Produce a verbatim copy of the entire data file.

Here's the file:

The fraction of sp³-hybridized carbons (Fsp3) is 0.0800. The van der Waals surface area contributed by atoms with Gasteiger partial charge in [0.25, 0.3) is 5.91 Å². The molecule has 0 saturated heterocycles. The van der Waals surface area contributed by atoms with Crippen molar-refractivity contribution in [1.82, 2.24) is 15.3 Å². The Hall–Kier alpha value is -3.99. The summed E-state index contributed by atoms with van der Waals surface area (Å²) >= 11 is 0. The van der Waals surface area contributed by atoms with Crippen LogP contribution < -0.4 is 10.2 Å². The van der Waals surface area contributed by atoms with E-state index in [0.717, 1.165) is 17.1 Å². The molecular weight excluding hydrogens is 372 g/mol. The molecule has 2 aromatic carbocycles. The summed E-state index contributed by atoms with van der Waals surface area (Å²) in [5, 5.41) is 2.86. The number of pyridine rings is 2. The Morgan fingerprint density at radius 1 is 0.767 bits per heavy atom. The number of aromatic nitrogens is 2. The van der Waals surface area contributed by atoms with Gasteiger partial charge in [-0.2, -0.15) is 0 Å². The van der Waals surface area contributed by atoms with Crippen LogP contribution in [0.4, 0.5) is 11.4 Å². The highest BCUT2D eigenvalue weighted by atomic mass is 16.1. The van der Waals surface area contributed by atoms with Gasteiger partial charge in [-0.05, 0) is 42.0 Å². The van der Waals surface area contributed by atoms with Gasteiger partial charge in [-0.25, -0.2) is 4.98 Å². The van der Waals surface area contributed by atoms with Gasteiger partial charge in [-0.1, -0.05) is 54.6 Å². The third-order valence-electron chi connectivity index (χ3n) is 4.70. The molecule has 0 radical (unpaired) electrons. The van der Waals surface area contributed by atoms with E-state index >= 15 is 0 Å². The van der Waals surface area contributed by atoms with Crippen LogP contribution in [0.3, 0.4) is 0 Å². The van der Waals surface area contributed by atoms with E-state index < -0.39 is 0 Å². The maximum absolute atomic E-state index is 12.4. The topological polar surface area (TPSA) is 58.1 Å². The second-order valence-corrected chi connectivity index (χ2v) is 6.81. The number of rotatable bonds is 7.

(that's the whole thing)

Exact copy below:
The fraction of sp³-hybridized carbons (Fsp3) is 0.0800. The van der Waals surface area contributed by atoms with Gasteiger partial charge in [0.25, 0.3) is 5.91 Å². The molecule has 0 saturated heterocycles. The van der Waals surface area contributed by atoms with Crippen molar-refractivity contribution in [1.82, 2.24) is 15.3 Å². The Hall–Kier alpha value is -3.99. The summed E-state index contributed by atoms with van der Waals surface area (Å²) >= 11 is 0. The van der Waals surface area contributed by atoms with Crippen LogP contribution < -0.4 is 10.2 Å². The van der Waals surface area contributed by atoms with E-state index in [0.717, 1.165) is 17.1 Å². The molecular weight excluding hydrogens is 372 g/mol. The molecule has 2 aromatic carbocycles. The summed E-state index contributed by atoms with van der Waals surface area (Å²) in [5, 5.41) is 2.86. The number of pyridine rings is 2. The Morgan fingerprint density at radius 1 is 0.767 bits per heavy atom. The number of aromatic nitrogens is 2. The van der Waals surface area contributed by atoms with Gasteiger partial charge in [-0.2, -0.15) is 0 Å². The van der Waals surface area contributed by atoms with Crippen LogP contribution in [0.4, 0.5) is 11.4 Å². The highest BCUT2D eigenvalue weighted by atomic mass is 16.1. The van der Waals surface area contributed by atoms with Gasteiger partial charge in [-0.05, 0) is 42.0 Å². The van der Waals surface area contributed by atoms with Gasteiger partial charge in [-0.25, -0.2) is 4.98 Å². The van der Waals surface area contributed by atoms with Gasteiger partial charge in [-0.1, -0.05) is 54.6 Å². The third-order valence-electron chi connectivity index (χ3n) is 4.70. The molecule has 0 radical (unpaired) electrons. The van der Waals surface area contributed by atoms with E-state index >= 15 is 0 Å². The van der Waals surface area contributed by atoms with Crippen LogP contribution in [0.3, 0.4) is 0 Å². The van der Waals surface area contributed by atoms with E-state index < -0.39 is 0 Å². The maximum absolute atomic E-state index is 12.4. The topological polar surface area (TPSA) is 58.1 Å². The second-order valence-corrected chi connectivity index (χ2v) is 6.81. The number of rotatable bonds is 7.